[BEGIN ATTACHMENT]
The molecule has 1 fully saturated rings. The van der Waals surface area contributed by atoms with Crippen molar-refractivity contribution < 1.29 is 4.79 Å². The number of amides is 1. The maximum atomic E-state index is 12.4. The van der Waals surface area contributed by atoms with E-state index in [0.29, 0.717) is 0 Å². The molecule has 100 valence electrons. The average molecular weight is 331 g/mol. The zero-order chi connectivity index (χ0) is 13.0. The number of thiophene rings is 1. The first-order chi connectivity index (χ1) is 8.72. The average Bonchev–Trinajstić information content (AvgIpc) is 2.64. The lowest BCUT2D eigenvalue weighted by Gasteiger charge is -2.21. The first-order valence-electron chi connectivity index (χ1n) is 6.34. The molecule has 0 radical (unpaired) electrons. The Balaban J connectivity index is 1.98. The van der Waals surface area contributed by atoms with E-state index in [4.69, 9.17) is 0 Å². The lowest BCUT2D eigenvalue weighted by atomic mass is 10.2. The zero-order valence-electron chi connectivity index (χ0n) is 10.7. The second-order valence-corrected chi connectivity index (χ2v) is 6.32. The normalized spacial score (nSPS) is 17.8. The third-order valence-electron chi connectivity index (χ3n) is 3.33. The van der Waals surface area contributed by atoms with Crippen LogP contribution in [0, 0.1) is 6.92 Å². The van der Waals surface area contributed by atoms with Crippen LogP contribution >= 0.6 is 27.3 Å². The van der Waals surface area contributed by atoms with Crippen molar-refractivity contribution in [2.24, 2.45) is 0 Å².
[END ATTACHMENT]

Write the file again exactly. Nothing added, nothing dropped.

The molecule has 1 fully saturated rings. The van der Waals surface area contributed by atoms with Crippen molar-refractivity contribution < 1.29 is 4.79 Å². The number of amides is 1. The maximum atomic E-state index is 12.4. The van der Waals surface area contributed by atoms with E-state index in [0.29, 0.717) is 0 Å². The molecule has 100 valence electrons. The average molecular weight is 331 g/mol. The zero-order chi connectivity index (χ0) is 13.0. The number of thiophene rings is 1. The first-order chi connectivity index (χ1) is 8.72. The average Bonchev–Trinajstić information content (AvgIpc) is 2.64. The lowest BCUT2D eigenvalue weighted by Gasteiger charge is -2.21. The first-order valence-electron chi connectivity index (χ1n) is 6.34. The molecule has 0 radical (unpaired) electrons. The Balaban J connectivity index is 1.98. The van der Waals surface area contributed by atoms with E-state index in [4.69, 9.17) is 0 Å². The lowest BCUT2D eigenvalue weighted by atomic mass is 10.2. The zero-order valence-electron chi connectivity index (χ0n) is 10.7. The second-order valence-corrected chi connectivity index (χ2v) is 6.32. The normalized spacial score (nSPS) is 17.8. The third-order valence-electron chi connectivity index (χ3n) is 3.33. The van der Waals surface area contributed by atoms with Crippen LogP contribution in [0, 0.1) is 6.92 Å². The van der Waals surface area contributed by atoms with Crippen LogP contribution >= 0.6 is 27.3 Å². The van der Waals surface area contributed by atoms with Crippen molar-refractivity contribution in [2.24, 2.45) is 0 Å².